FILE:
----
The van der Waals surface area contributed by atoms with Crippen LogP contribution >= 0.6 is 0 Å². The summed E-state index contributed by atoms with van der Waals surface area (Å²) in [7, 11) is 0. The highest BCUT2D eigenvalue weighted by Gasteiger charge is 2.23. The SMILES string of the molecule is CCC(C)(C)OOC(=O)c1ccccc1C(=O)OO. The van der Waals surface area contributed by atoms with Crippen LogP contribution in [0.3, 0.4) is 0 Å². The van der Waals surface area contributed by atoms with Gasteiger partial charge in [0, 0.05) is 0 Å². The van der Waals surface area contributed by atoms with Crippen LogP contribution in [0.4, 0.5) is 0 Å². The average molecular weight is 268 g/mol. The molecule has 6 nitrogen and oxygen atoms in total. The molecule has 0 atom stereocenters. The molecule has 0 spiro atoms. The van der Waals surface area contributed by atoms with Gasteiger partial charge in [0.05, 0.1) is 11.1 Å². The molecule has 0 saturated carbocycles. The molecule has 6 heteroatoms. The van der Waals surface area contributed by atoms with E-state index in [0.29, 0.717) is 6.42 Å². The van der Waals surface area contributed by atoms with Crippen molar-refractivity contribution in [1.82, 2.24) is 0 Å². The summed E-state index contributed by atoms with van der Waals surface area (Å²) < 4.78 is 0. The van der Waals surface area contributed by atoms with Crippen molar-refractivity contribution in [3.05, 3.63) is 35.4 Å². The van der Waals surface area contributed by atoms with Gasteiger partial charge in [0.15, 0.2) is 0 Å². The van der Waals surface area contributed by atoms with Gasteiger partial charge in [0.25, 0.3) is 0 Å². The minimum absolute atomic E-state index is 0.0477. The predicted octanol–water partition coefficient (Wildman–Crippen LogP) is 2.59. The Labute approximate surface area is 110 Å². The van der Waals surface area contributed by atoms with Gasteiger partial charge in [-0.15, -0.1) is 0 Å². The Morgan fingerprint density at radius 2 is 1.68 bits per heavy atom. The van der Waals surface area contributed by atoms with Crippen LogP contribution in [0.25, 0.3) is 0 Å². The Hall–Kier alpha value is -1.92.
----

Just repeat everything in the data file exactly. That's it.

The van der Waals surface area contributed by atoms with Crippen LogP contribution >= 0.6 is 0 Å². The summed E-state index contributed by atoms with van der Waals surface area (Å²) in [7, 11) is 0. The highest BCUT2D eigenvalue weighted by Gasteiger charge is 2.23. The SMILES string of the molecule is CCC(C)(C)OOC(=O)c1ccccc1C(=O)OO. The van der Waals surface area contributed by atoms with Crippen LogP contribution in [0.3, 0.4) is 0 Å². The van der Waals surface area contributed by atoms with Gasteiger partial charge in [0, 0.05) is 0 Å². The van der Waals surface area contributed by atoms with Crippen LogP contribution in [0.4, 0.5) is 0 Å². The average molecular weight is 268 g/mol. The molecule has 6 nitrogen and oxygen atoms in total. The molecule has 0 atom stereocenters. The molecule has 0 spiro atoms. The van der Waals surface area contributed by atoms with Gasteiger partial charge in [0.05, 0.1) is 11.1 Å². The molecule has 0 saturated carbocycles. The molecule has 6 heteroatoms. The van der Waals surface area contributed by atoms with E-state index in [0.29, 0.717) is 6.42 Å². The van der Waals surface area contributed by atoms with Crippen molar-refractivity contribution in [1.82, 2.24) is 0 Å². The summed E-state index contributed by atoms with van der Waals surface area (Å²) < 4.78 is 0. The van der Waals surface area contributed by atoms with Crippen molar-refractivity contribution in [3.05, 3.63) is 35.4 Å². The van der Waals surface area contributed by atoms with Gasteiger partial charge in [0.15, 0.2) is 0 Å². The van der Waals surface area contributed by atoms with Gasteiger partial charge in [0.25, 0.3) is 0 Å². The minimum absolute atomic E-state index is 0.0477. The predicted octanol–water partition coefficient (Wildman–Crippen LogP) is 2.59. The Labute approximate surface area is 110 Å². The van der Waals surface area contributed by atoms with Gasteiger partial charge in [-0.15, -0.1) is 0 Å². The Morgan fingerprint density at radius 2 is 1.68 bits per heavy atom. The van der Waals surface area contributed by atoms with Crippen LogP contribution in [0.25, 0.3) is 0 Å². The Hall–Kier alpha value is -1.92.